Tyrone Brown, Media Access Project

The fight over open access to the Internet has turned into a public relations war and a political football in Congress.

Last month, FCC Chairman Julius Genachowski announced his proposal to clarify the agency's authority to oversee the likes of AT&T, Verizon and Comcast in their critical roles as providers of transport links to high-speed Internet access. His approach has strong support from fellow Commissioners Michael Copps and Mignon Clyburn.

Since that announcement, opponents of his proposal have recruited proxies to mount a major disinformation campaign. Separate groups of Democratic and Republican congressmen have communicated their opposition to the proposal while others in Congress have supported it. Civil liberties and civil rights groups have weighed in for or against the proposal, depending on whether they see it as promoting or slowing broadband deployment and adoption.

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They don’t speak for all minorities on Net Neutrality

Craig Settles, The Hill

In the net neutrality debate, several leading civil rights organizations have come down heavily against net neutrality, as have some members of the Congressional Black Caucus. Do not assume that they speak for all people of color or for all low-income individuals in urban or rural areas.

I do not belittle or demonize those champions of many noble battles past and yet to come. However, I vigorously disagree with their position on this particular issue, and adamantly reject the assumption that it’s in minority constituents’ best interests for Congress to oppose net neutrality. As a minority business owner who also specializes in broadband strategy, and has spent years assessing the efforts of people working directly with those abandoned across the digital divide, I have a valid perspective.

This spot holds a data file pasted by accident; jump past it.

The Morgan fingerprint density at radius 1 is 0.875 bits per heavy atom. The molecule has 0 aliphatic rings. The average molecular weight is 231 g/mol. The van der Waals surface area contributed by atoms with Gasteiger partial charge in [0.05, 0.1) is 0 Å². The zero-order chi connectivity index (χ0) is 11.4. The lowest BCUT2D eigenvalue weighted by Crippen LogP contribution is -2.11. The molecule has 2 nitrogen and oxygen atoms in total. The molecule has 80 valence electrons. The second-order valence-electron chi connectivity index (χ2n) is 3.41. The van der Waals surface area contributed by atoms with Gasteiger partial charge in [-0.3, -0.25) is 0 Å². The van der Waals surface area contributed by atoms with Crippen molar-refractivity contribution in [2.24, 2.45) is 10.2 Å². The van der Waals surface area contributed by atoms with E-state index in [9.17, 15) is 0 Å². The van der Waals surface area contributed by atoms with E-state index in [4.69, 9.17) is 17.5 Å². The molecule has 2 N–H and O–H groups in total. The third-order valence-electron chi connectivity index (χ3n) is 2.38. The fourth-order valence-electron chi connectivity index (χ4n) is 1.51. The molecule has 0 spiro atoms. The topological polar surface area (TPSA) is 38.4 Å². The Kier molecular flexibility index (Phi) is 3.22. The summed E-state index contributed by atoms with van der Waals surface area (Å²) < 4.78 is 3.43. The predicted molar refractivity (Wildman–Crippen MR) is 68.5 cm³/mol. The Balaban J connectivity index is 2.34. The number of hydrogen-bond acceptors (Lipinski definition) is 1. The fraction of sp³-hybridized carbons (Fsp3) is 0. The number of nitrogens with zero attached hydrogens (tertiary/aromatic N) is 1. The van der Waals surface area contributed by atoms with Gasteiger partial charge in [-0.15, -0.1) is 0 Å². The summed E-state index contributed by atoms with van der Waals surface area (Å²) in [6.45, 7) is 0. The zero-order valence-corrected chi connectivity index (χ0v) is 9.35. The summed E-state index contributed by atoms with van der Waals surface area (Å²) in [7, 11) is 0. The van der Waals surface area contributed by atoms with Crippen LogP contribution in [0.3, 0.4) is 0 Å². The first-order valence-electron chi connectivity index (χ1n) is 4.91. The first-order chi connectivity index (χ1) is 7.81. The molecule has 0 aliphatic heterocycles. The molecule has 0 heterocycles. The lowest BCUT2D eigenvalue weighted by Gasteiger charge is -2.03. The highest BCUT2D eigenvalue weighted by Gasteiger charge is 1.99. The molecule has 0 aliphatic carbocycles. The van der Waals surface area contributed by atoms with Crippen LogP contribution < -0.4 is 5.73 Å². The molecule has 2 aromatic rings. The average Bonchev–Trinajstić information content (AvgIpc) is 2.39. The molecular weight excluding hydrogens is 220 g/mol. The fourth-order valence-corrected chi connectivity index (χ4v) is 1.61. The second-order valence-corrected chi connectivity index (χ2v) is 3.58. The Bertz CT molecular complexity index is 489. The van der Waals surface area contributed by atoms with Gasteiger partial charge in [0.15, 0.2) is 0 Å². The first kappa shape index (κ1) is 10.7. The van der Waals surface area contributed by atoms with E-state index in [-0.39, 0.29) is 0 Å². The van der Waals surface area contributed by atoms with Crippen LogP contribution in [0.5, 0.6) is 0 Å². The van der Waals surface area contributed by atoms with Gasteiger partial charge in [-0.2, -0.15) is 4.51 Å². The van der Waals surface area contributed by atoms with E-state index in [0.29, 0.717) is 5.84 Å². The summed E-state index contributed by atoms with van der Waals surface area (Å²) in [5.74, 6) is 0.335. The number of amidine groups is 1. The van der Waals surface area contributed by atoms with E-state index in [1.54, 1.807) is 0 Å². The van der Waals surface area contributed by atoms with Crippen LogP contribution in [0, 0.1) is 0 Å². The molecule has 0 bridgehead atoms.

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GOP Reps sign misleading letter opposing open Internet

Public Knowledge

Earlier today, 171 of 177 House Republicans signed a letter opposing the proposed actions of the Federal Communications Commission to ensure economic growth and to protect consumers.

Public Knowledge president Gigi B. Sohn responded with the following statement:

Today's House letter, combined with that signed by 74 Democrats a couple of days ago, is nothing more than a demonstration of the unparalleled political and lobbying muscle of the telecommunications industry. The biggest companies are spending millions and millions of dollars to buy this Congress. AT&T spent $6 million in the first quarter of this year alone.

Me

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Big media and the FCC roadshow: controlling the message online and off

Brandy Doyle, Huffington Post

The FCC is coming to Silicon Valley. The famously old-school agency will make an unlikely visit to the high tech mecca, asking if "legacy media" (radio, television, and newspapers) even matter in the Internet age. More specifically, the FCC will ask an expert panel whether we still need the media ownership rules designed to protect democracy by preventing media monopolies and consolidation.

Gathering at Stanford University on Friday, May 21, media execs will claim that in the age of blogging and Twitter, we have millions of news sources to choose from. In this utopia of media diversity, everyone is a journalist and every point of view can be heard. According to big media, if the FCC wants to help out, they should forget about local ownership limits and just finish the job of deregulation.

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Cellphones Now Used More for Data Than for Calls

Jena Wortham, New York Times

Liza Colburn uses her cellphone constantly.

She taps out her grocery lists, records voice memos, listens to music at the gym, tracks her caloric intake and posts frequent updates to her Twitter and Facebook accounts.

The one thing she doesn’t use her cellphone for? Making calls.

“I probably only talk to someone verbally on it once a week,” said Mrs. Colburn, a 40-year-old marketing consultant in Canton, Mass., who has an iPhone.

For many Americans, cellphones have become irreplaceable tools to manage their lives and stay connected to the outside world, their families and networks of friends online. But increasingly, by several measures, that does not mean talking on them very much.

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The media's job is to interest the public in the public interest. -John Dewey